Ian Bremmer and Mustafa Suleyman
Murdered by My Replica?
Margaret Atwood responds to the revelation that pirated copies of her books are being used to train AI.
“Remember The Stepford Wives? Maybe not. In that 1975 horror film, the human wives of Stepford, Connecticut, are having their identities copied and transferred to robotic replicas of themselves, minus any contrariness that their husbands find irritating. The robot wives then murder the real wives and replace them. Better sex and better housekeeping for the husbands, death for the uniqueness, creativity, and indeed the humanity of the wives.”
Stephen King: My Books Were Used to Train AI
One prominent author responds to the revelation that his writing is being used to coach artificial intelligence.

The Blurb Problem Keeps Getting Worse
Publishing has come to depend on fawning endorsements, but not every title can be electrifying, essential, and revelatory.

There is something awfully wrong with this picture!
France has too much wine. It’s paying millions to destroy the leftovers.
France is about to destroy enough wine to fill more than 100 Olympic-size swimming pools.
Ruining so much wine may sound ludicrous, but there’s a straightforward economic reason this is happening: Making wine is getting more expensive due in part to recent world events, and people are drinking less of it. That has left some producers with a surplus that they cannot price high enough to make a profit.
The impacts of COVID and the high cost of living have contributed to the country’s wine industry woes. But across Europe, wine consumption has also decreased. A contributing factor could be high inflation that increasing food and drink prices, leaving consumers to buy fewer bottles while production remains strong, Bloomberg reported.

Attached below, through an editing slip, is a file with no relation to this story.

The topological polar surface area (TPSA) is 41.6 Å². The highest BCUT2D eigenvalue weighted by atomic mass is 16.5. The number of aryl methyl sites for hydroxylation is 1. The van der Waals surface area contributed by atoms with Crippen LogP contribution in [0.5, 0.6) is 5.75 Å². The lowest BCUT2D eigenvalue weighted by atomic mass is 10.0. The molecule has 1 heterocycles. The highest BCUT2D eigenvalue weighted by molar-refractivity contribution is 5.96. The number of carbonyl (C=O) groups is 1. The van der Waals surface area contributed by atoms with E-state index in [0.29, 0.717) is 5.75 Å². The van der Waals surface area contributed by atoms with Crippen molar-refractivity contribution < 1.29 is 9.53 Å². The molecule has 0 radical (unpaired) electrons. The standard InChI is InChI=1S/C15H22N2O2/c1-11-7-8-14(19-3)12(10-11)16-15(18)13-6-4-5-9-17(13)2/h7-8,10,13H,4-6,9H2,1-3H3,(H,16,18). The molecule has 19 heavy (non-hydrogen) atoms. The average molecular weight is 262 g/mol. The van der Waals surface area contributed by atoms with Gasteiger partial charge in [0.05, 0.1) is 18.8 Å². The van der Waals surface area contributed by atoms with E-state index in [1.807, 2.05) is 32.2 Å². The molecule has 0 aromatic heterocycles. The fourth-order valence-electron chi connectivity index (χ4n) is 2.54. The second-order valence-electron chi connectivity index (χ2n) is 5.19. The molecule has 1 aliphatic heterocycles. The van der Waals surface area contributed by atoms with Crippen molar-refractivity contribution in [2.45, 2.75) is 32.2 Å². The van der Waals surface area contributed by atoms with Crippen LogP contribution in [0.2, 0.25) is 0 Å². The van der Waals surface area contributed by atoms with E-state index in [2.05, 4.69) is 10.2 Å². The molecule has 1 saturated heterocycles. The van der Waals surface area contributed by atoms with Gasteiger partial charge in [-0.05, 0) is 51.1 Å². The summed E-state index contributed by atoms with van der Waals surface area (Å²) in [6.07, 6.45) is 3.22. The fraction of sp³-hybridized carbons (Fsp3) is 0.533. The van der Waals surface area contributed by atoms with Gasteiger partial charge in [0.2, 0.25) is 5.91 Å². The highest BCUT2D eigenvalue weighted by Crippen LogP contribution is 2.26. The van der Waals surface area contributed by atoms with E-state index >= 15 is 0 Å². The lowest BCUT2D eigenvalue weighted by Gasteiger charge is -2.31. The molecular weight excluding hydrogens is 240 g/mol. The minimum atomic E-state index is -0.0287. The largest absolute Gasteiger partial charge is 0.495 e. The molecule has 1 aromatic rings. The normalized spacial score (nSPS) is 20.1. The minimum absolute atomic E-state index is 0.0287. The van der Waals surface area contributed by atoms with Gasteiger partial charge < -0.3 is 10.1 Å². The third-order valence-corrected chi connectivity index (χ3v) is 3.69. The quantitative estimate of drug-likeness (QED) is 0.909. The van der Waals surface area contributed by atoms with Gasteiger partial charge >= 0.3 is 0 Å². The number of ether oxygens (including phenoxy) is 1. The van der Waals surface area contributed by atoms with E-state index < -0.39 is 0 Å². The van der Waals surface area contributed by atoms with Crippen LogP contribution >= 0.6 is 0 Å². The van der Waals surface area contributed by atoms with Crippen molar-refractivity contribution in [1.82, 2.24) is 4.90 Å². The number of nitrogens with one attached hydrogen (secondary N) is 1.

Long reads
Civil rights leaders seek energy of original movement at March on Washington’s 60th anniversary

Jeremy Kinsman: A US Election Like No Other
This US presidential election prompts in America and abroad unprecedented degrees of anxiety. The stakes could not be higher, including for America’s image and influence internationally.

The Global Stakes for Human Rights in America’s Election
In an ever-interconnected world, the political choices made by the United States reverberate far beyond its borders. As discussions about a potential re-election bid by former President Donald Trump emerge as he is battling criminal charges for trying to overturn the 2020 election, it’s crucial to assess the possible implications for human rights on a global scale. Trump’s past actions and decisions, including personal friendships with dictators, withdrawal from international organizations tasked with upholding human rights, attacks on journalists and the media, and threats to established alliances, raise concerns about the future of human rights and stability worldwide. Particularly worrisome is the context of rising authoritarian alliances, where the US’s role as a powerful democracy is essential in countering the threat posed by countries such as China and Russia.

Is Canada Really So Immigrant-Friendly?
Trudeau’s ambitious plan to increase immigration is facing pushback from the left and right.
Since 2019, the Canadian government has resettled more refugees than any other country, with little public backlash. So in November, when Prime Minister Justin Trudeau announced a plan to expand immigration, it seemed like a politically savvy move. Since Trudeau took office in 2015, immigration has already increased from around 300,000 to 400,000 new residents per year.

An issue we have raised for years without seeing any improvements in the situation
Canada’s underemployed economic immigrants: How to stop wasting talent
As Canada plans to attract more skilled immigrants to fill gaps in the labour force and support the economy, better use of their skills and integration of this talent are becoming more crucial. Their prosperity means generations of benefits to come.

While Canada frets (rightly) over the housing crisis, we ask whether anyone shares these concerns:
How the ‘urban doom loop’ could pose the next economic threat
A commercial real estate apocalypse — especially in midsize cities — could spiral into the broader economy
The Remote Work Revolution: Impact on Real Estate Values and the Urban Environment

Stephen Harper Heads a Global Org That Helps Get Right-Wing Parties Elected. What Will It Do for Andrew Scheer? The Tyee gives background on the International Democratic Union and its treasurer, one Mike Roman, also a former employee of the Koch Brothers and now one of those indicted in Georgia.